Featured blogger: Liesbet

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Creating unique pieces to share on your blog and inspire others – the sew & blog combo is all the rage. The number of fashion world bloggers just keeps on multiplying, which is why Fibre Mood features a new blogger every month. Meet Vlijtig Liesje knutselt's Liesbet this month. Find out what sewing means to her and what her role is in this community.

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What made you decide to start your blog?

I started my blog even before I could actually sew. So, in the past, I used to blog more about crafts, pimping cabinets, gardening, and charity shop finds. However, sewing gradually started to occupy a bigger space in my life and on the blog.

Compared to how it was before, the blog isn't read nearly as much these past few years. Instagram is increasingly where it's at. And that’s fine, of course. Instagram is also my go-to spot for inspiration and where I try to tell my own story in pictures. You can find me there @vlijtig.liesje.

You could ask yourself why I insist on keeping a real blog, but I still think it’s nice to have an overview of all the creations – a little archive – that I can sort based on ‘Fibre Mood’ creations or ‘sewing for boys’, ‘first communion’, etc.

How did you learn to sew and/or knit? 

My mum also used to sew. When I was little, I used to use the scraps to sew rucksacks, clothes and sleeping bags for my barbies. My grandma taught me to knit, which meant there were mini jumpers too. Unfortunately, knitting never really went anywhere after that. I never got any further than a scarf or a hat.

Sewing though, that’s another story. Six years ago, my mum called me up out of the blue to ask: ‘would you like a sewing machine as a gift?’. And the rest is history.

I learned to sew by fiddling around and making mistakes with fabric from the charity shop, a book of sewing techniques at my side, and great instructions with lots of step-by-step pictures. On a sewing weekend, you even occasionally pick up stuff from your fellow Sewistas, who do happen to be taking classes.

Do you encounter any specific challenges in relation to the handiwork setting?

To begin with, I always make an effort to make clothes that will actually be worn. I'm really interested in combinations of fabrics and colours. The fabric choice and how you alter patterns to accentuate exactly what you're trying to highlight determine most of what sinks or sails.

More often than not, a pattern is the springboard I use to make something truly my own. That makes it more creative and unique on the one hand, but it also means I'm a terrible follower of instructions, on the other. That things have the audacity to go wrong sometimes is the price I'm willing to pay.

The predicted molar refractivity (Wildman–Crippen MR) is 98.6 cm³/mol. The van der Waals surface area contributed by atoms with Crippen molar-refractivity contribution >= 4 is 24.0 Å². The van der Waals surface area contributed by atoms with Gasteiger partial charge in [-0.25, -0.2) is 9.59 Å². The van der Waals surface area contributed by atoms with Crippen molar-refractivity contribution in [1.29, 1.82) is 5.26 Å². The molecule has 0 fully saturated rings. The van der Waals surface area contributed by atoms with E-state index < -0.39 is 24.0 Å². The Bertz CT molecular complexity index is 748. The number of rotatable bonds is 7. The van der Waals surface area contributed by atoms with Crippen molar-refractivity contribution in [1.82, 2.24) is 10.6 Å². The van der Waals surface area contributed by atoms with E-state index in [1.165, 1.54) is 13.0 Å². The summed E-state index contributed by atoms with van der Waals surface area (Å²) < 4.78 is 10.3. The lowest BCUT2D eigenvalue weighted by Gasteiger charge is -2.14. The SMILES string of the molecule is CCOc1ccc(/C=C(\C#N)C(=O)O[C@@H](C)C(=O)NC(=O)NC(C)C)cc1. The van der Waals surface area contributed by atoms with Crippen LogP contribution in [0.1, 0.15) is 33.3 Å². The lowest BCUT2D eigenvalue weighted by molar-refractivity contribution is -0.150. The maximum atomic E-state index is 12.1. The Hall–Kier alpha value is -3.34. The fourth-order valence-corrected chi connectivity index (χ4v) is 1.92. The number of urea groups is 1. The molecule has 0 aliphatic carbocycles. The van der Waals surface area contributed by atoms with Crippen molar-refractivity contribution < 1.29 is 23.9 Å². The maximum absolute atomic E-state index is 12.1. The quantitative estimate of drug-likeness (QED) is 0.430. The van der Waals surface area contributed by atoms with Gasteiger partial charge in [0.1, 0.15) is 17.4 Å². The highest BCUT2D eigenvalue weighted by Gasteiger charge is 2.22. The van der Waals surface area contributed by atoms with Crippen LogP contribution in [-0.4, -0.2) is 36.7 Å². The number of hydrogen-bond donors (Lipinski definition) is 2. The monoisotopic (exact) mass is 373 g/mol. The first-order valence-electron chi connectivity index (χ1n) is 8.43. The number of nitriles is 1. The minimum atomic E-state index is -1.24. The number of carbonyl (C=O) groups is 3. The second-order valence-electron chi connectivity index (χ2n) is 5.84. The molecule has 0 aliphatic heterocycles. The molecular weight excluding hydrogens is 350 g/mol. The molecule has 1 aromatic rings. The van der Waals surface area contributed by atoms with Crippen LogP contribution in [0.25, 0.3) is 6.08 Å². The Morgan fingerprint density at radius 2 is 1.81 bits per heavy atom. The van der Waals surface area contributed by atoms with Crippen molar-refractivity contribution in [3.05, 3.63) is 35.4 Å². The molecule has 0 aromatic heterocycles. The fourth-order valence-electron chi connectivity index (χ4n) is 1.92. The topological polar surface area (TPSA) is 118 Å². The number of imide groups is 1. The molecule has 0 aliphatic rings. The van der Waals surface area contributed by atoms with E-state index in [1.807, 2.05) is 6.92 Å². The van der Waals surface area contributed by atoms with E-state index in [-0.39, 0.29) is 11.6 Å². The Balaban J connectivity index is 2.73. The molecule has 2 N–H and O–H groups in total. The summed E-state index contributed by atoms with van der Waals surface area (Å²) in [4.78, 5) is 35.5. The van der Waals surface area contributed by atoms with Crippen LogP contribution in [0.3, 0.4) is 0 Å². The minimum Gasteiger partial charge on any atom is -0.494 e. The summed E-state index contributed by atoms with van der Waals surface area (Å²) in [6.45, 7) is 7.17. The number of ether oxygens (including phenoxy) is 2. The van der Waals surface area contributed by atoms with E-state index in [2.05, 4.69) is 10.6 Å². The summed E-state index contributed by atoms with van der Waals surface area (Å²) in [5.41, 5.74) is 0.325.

It makes me all the more chuffed when it actually ends up turning out like what I had in mind (or even better). It also means that the Fibre Mood ‘Make Victoria your own’ contest was absolutely my cup of tea.

Could you tell us what some of your favourite homemade creations are?

I really adore the process – how an idea grows, is refined, and ultimately becomes something entirely your own. I made clothes for 3 kids for their First Communion, and every one of those projects gave me a huge sense of satisfaction.

Although, it doesn’t always have to involve a huge pattern hack. For the Trish dress I barely changed a thing, and it’s absolutely wonderful to wear. It’s even right for those days when things just feel off.

When I'm not sewing for myself, the best way to put a smile on my face is to actually wear homemade clothes (or give me feedback on how I can do better next time).

Sewing for my husband is especially a challenge. Any way you look at it, the options are more limited. It shouldn’t be boring, has to fit perfectly, and should preferably be something you can’t just pick up in a shop. I only just recently discovered that Fibre Mood's men's patterns don’t call for many alterations, so this year definitely has some men’s clothing in store.

I can still get my son to wear anything, as long as it's not dress-up clothes.

And when it comes to sewing for my daughter, these days it's becoming more and more of a team effort. We try and find what she likes, pick fabrics, and decide on the details of what it will look like in the end – together.

A super simple Emma jumper is an example of how that teamwork can turn out nicely. This jumper almost never makes it into a drawer!

Where do you get your inspiration for your blog? And are there other blogs that you enjoy or find inspiring?

You can find inspiration anywhere and everywhere. There's Instagram, of course, or Pinterest, and good old-fashioned fashion magazines. My Instagram feed is full of Bellerose, Morley, Les Soeurs, Essentiel, Red Juliet, Atelier Assemblé designer accounts, etc. but is also chock-a-block with (sewing) bloggers and (especially Belgian and French) pattern designers. The screenshot folder on my mobile phone is always pleasantly full.

What does your workspace look like? And where is it?

My sewing spot – formerly ‘the office’, is never done. I'm 100% sure that it's not a sewing room for the popular magazines. For example, despite having lived here for quite some time, it's still never been painted. There’s a hotchpotch of stuff, but there’s often a story to go with. My fabric cupboard is a pimped-out charity shop find. There’s a rug from my grandma, the slide projector with slides from my early childhood (my dad was an amateur photographer), all the sewing books and magazines, my racing bike (that I bought after a running injury... something I would have been better off doing earlier...), etc.

It won’t earn me any interior design awards, but it is somewhere I feel good, surrounded by all those stories.

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